Operation Christmas Child conference participants learn the impact that each gift-filled shoe box can have on children around the world.
Written by Clarise Klassen
Published by Portage Daily Graphic on Thursday, April 11, 2013
When Alex Nsengimana was a small child, he, his brother and sister lived with their grandmother and extended family. A group of militia came to his home, took his grandmother, a Tutsi, and killed her. A few days later, 100 men came to their house looking for his uncle, the family's main provider. Over the next few months, more of his relatives were killed by Hutus in Rwanda. Yet, he and his siblings survived on the run, dodging bullets and hunting parties, sleeping under their beds to avoid being hit by shrapnel. Once, all that saved Alex from being shot was that he slipped on a fresh cow pie and fell to the ground as a bullet whizzed by.
Alex didn't know it at the time, he said, but God was protecting him.
Eventually, having lost all hope, he ended up in an orphanage, where he received an Operation Christmas Child shoebox at age 7. Inside, he found a foldable hair comb that he kept for three years, and something he had never seen before-a candy cane. He said the seeds of love and hope were planted in him. A year later, he was selected to be part of the African Children's Choir and tour the United States, but first he had to go to Uganda for training and to learn English. During that time, he came to know that God loved him and had rescued him because he had a purpose for the lives of all genocide survivors. But as he grew up and grew in his faith, still he could not forgive the men who killed his family.
Just a few weeks ago, Alex returned to Rwanda to hand out OCC shoeboxes at the same orphanage. And through the grace and strength of God, he met one of the men who had killed his family and extended forgiveness and hope to him. As Alex shared this story with 2,000 volunteers at the OCC Global Connect conference in Orlando, Fla., this past weekend, tears ran down his face. In fact, there were very few dry eyes in the crowd.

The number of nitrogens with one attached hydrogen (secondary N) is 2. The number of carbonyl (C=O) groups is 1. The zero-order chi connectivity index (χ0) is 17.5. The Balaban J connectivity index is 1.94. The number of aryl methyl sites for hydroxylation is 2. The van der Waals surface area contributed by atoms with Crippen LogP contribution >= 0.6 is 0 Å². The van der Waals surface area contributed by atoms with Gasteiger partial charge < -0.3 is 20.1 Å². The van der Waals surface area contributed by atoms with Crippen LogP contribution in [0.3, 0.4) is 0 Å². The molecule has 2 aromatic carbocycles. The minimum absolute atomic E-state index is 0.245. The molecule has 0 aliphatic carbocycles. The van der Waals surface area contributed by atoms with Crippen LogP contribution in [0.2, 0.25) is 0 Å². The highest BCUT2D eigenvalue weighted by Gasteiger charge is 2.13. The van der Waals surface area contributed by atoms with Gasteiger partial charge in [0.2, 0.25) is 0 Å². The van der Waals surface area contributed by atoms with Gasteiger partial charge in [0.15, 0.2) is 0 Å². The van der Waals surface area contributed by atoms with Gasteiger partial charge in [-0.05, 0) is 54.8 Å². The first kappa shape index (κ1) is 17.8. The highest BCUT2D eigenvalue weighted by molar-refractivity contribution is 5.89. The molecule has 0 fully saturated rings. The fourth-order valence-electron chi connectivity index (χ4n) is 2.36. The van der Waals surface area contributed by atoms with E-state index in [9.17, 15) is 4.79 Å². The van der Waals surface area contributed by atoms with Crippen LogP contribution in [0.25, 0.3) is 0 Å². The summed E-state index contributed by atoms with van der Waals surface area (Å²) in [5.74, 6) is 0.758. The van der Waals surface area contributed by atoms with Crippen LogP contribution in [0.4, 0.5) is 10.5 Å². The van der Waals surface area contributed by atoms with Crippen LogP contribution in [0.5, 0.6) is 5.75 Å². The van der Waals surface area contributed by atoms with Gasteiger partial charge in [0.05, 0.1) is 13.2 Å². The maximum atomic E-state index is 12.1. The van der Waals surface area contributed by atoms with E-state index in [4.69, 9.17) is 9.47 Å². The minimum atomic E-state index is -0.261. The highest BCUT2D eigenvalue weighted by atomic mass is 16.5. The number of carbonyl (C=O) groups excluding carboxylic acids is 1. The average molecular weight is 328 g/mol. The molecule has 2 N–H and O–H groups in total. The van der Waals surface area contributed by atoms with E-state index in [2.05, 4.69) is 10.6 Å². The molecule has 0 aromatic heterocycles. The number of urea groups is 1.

We heard similar stories from others: Lejla Allison, who at nine years old wanted to die because life was so hard in wartorn Bosnia, received a pair of shoes in her shoebox to replace the ones falling off her feet-and knew that God loved her; Ted Foreman, who shared a towel with 19 other orphans in a Russian orphanage, received a wash cloth/towel of his own and paper so that he could write to his sisters in another orphanage.
Those are just three of the 100 million-that's 100,000,000-shoeboxes that have been given to hurting children around the world in the past 20 years through OCC. The shoeboxes aren't just shoeboxes, says Franklin Graham, son of evangelist Billy Graham. Each one represents an opportunity to share the gospel.
The younger Graham heads up Samaritan's Purse, the Christian world relief organization that co-ordinates OCC in 10 sending countries and 100 receiving countries. The OCC conference was a celebration of those first 100 million boxes, plus a challenge to see how quickly we can get to the next 100 million.
Anyone who thinks of Operation Christmas Child as "that shoebox thing" we do every November doesn't grasp the big picture and the global impact that OCC has. What other project can someone from south central Manitoba be a part of that last year alone helped nine million children feel someone loves them?
Plus, that box allows Samaritan's Purse to further meet both their physical and spiritual needs.
Personally, I feel honoured to have been a part of a project of this magnitude for the past 10 years and my passion for OCC has grown thanks to this conference. If you want to know how many children chose to participate in OCC's follow-up discipleship program after receiving a shoebox and how many accepted Christ, ask me. It will get you fired up, too!
Clarise Klassen is managing editor of the Herald Leader and logistics co-ordinator for the Portage la Prairie-area drop-off location for Operation Christmas Child.